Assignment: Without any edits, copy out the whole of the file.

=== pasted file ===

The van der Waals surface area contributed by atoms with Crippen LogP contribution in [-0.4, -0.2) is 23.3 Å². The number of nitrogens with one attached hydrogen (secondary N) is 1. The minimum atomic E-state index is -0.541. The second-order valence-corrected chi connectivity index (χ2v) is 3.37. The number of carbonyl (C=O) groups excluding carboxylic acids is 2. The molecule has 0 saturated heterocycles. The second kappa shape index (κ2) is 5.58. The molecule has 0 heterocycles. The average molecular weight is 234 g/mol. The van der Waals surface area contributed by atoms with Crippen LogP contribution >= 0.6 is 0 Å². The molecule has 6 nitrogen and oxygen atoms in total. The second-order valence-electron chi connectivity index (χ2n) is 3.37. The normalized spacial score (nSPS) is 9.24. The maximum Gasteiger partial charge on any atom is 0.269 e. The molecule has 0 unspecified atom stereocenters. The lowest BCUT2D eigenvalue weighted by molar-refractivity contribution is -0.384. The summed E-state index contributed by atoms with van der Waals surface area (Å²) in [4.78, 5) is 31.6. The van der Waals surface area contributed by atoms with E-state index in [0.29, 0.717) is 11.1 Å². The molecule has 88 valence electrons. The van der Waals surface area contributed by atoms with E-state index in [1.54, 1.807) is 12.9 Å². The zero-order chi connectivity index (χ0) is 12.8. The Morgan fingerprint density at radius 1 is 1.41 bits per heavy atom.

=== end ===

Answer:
The van der Waals surface area contributed by atoms with Crippen LogP contribution in [-0.4, -0.2) is 23.3 Å². The number of nitrogens with one attached hydrogen (secondary N) is 1. The minimum atomic E-state index is -0.541. The second-order valence-corrected chi connectivity index (χ2v) is 3.37. The number of carbonyl (C=O) groups excluding carboxylic acids is 2. The molecule has 0 saturated heterocycles. The second kappa shape index (κ2) is 5.58. The molecule has 0 heterocycles. The average molecular weight is 234 g/mol. The van der Waals surface area contributed by atoms with Crippen LogP contribution >= 0.6 is 0 Å². The molecule has 6 nitrogen and oxygen atoms in total. The second-order valence-electron chi connectivity index (χ2n) is 3.37. The normalized spacial score (nSPS) is 9.24. The maximum Gasteiger partial charge on any atom is 0.269 e. The molecule has 0 unspecified atom stereocenters. The lowest BCUT2D eigenvalue weighted by molar-refractivity contribution is -0.384. The summed E-state index contributed by atoms with van der Waals surface area (Å²) in [4.78, 5) is 31.6. The van der Waals surface area contributed by atoms with E-state index in [0.29, 0.717) is 11.1 Å². The molecule has 88 valence electrons. The van der Waals surface area contributed by atoms with E-state index in [1.54, 1.807) is 12.9 Å². The zero-order chi connectivity index (χ0) is 12.8. The Morgan fingerprint density at radius 1 is 1.41 bits per heavy atom.